* La Trobe Financial Asset Management Limited ABN: 27 007 332 363 and AFSL No: 222213 is the issuer and manager of the La Trobe Australian Mortgage Fund. It is important for you to read the Product Disclosure Statement for the Fund before you make any investment decision. You can get a copy of the PDS by calling 1800 818 818. You should consider carefully whether or not investing in the Fund is appropriate for you.
(1) The rates of return from the Fund are not guaranteed and are determined by future revenue of the Fund, and may achieve lower than expected returns. Past performance is no guarantee of future performance. Investors risk losing some or all of their principal investment.
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(3) As at 30/11/10 the La Trobe Australian Mortgage Fund had received a Morningstar RatingTM of 5 stars. The Morningstar Rating is an assessment of a fund's past performance - based on both return and risk - which shows how similar investments compare with their competitors. A high rating alone is insufficient basis for an investment decision. © 2010 Morningstar, Inc. All rights reserved. Neither Morningstar, nor its affiliates nor their content providers guarantee the above data or content to be accurate, complete or timely nor will they have any liability for its use or distribution. Any general advice has been prepared by Morningstar Australasia Pty Ltd ABN: 95 090 665 544, AFSL: 240892 (a subsidiary of Morningstar, Inc.), without reference to your objectives, financial situation or needs. You should consider the advice in light of these matters and, if applicable, the relevant product disclosure statement, before making any decision. Please refer to our Financial Services Guide (FSG) for more information at www.morningstar.com.au/fsg.pdf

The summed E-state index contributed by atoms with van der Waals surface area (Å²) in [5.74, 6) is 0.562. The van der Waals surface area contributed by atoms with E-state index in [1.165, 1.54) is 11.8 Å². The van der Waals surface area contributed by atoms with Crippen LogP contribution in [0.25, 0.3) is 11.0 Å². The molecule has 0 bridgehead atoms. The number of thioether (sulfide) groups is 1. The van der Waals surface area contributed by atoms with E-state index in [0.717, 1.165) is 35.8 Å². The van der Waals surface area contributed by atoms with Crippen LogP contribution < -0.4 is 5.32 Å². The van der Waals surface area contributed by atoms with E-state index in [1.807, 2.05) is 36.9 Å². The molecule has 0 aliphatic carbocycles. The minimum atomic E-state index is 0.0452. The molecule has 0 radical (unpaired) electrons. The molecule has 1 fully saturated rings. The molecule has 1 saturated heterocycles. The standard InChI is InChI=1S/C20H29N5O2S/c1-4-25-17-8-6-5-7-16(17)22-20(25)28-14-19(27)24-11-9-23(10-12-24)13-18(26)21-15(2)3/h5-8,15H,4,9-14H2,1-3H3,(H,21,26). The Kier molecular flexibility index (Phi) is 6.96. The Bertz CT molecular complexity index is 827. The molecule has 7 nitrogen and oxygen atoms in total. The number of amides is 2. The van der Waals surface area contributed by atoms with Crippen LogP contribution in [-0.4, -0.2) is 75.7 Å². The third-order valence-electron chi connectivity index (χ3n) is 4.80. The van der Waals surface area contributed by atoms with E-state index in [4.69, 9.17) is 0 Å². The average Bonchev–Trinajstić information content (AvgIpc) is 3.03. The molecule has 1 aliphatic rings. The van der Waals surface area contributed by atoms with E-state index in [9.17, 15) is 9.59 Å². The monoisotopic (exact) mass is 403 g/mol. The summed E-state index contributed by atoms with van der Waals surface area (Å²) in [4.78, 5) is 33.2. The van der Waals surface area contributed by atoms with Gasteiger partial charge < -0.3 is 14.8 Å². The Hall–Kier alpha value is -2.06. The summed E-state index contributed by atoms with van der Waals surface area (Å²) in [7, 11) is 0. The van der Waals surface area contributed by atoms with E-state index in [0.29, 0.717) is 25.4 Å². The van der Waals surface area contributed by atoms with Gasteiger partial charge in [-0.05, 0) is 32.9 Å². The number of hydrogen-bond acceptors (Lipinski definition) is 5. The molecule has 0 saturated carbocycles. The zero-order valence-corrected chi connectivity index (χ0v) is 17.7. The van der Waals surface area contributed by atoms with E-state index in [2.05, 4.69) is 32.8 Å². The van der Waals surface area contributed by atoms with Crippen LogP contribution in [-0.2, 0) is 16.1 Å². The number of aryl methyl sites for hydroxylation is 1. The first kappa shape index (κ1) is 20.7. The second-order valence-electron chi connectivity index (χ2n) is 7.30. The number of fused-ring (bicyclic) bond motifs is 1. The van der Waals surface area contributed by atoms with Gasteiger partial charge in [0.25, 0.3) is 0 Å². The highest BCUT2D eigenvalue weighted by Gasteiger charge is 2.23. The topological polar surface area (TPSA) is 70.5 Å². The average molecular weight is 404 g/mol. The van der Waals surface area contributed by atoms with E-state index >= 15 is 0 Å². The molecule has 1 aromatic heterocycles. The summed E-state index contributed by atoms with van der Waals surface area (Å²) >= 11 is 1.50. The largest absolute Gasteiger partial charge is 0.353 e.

(4) 3.75 star rating out of a possible 5 star rating indicates that Adviser Edge believes that La Trobe has performed in line with its peers and exceeded its peers on some fronts.
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(6) The award was given to the La Trobe Australian Mortgage Fund, Pooled Mortgages Option.
Research Ratings are subject to change. To view the latest research information please visit www.adviseredge.com.au or www.standardandpoors.com.au. Ratings issued by Adviser Edge Investment Research AFS Licence No. 236783 and Standard & Poors Information Services (Australia) Pty Ltd AFS Licence No. 258896 are solely statements of opinion and not statements of fact or recommendations to purchase, hold, or sell any securities or make any other investment decisions. The ratings are only one factor to be taken into account in deciding to invest. Research Houses receive a fee from La Trobe for rating the product. The Adviser Edge rating is generally a measure of the rated entity's capacity to meet its repayment obligations in all market circumstances.